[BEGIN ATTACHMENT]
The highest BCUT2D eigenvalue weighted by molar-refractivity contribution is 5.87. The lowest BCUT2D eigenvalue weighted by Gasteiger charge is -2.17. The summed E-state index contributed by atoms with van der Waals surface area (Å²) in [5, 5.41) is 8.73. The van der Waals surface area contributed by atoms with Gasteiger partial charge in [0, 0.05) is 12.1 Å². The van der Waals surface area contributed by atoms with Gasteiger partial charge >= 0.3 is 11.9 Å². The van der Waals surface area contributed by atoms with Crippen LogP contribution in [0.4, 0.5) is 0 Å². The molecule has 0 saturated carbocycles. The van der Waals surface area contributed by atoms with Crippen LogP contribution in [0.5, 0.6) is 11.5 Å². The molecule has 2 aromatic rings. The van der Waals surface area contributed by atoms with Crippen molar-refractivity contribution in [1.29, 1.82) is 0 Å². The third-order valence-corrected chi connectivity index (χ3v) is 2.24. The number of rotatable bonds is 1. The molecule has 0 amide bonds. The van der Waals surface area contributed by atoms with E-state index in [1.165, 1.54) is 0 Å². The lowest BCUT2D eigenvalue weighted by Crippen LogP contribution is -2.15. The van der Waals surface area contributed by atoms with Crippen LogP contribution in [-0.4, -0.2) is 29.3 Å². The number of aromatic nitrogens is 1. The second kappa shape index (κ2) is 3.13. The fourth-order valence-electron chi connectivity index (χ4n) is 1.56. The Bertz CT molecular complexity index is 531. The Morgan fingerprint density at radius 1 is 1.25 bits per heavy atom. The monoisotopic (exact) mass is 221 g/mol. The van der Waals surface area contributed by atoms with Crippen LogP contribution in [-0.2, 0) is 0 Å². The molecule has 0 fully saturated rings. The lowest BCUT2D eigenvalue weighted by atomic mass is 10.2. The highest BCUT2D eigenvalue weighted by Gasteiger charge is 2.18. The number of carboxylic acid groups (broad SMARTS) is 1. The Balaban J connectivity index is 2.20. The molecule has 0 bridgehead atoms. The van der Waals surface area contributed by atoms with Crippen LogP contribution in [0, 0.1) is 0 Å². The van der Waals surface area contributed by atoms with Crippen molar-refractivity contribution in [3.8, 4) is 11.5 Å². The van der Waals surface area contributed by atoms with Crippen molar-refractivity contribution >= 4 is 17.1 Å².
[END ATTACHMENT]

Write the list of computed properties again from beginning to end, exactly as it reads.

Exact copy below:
The highest BCUT2D eigenvalue weighted by molar-refractivity contribution is 5.87. The lowest BCUT2D eigenvalue weighted by Gasteiger charge is -2.17. The summed E-state index contributed by atoms with van der Waals surface area (Å²) in [5, 5.41) is 8.73. The van der Waals surface area contributed by atoms with Gasteiger partial charge in [0, 0.05) is 12.1 Å². The van der Waals surface area contributed by atoms with Gasteiger partial charge >= 0.3 is 11.9 Å². The van der Waals surface area contributed by atoms with Crippen LogP contribution in [0.4, 0.5) is 0 Å². The molecule has 0 saturated carbocycles. The van der Waals surface area contributed by atoms with Crippen LogP contribution in [0.5, 0.6) is 11.5 Å². The molecule has 2 aromatic rings. The van der Waals surface area contributed by atoms with Crippen molar-refractivity contribution in [1.29, 1.82) is 0 Å². The third-order valence-corrected chi connectivity index (χ3v) is 2.24. The number of rotatable bonds is 1. The molecule has 0 amide bonds. The van der Waals surface area contributed by atoms with E-state index in [1.165, 1.54) is 0 Å². The lowest BCUT2D eigenvalue weighted by Crippen LogP contribution is -2.15. The van der Waals surface area contributed by atoms with Crippen LogP contribution in [-0.4, -0.2) is 29.3 Å². The number of aromatic nitrogens is 1. The second kappa shape index (κ2) is 3.13. The fourth-order valence-electron chi connectivity index (χ4n) is 1.56. The Bertz CT molecular complexity index is 531. The Morgan fingerprint density at radius 1 is 1.25 bits per heavy atom. The monoisotopic (exact) mass is 221 g/mol. The van der Waals surface area contributed by atoms with Crippen LogP contribution in [-0.2, 0) is 0 Å². The molecule has 0 fully saturated rings. The lowest BCUT2D eigenvalue weighted by atomic mass is 10.2. The highest BCUT2D eigenvalue weighted by Gasteiger charge is 2.18. The number of carboxylic acid groups (broad SMARTS) is 1. The Balaban J connectivity index is 2.20. The molecule has 0 bridgehead atoms. The van der Waals surface area contributed by atoms with Crippen LogP contribution in [0, 0.1) is 0 Å². The van der Waals surface area contributed by atoms with Crippen molar-refractivity contribution in [3.8, 4) is 11.5 Å². The van der Waals surface area contributed by atoms with Crippen molar-refractivity contribution >= 4 is 17.1 Å².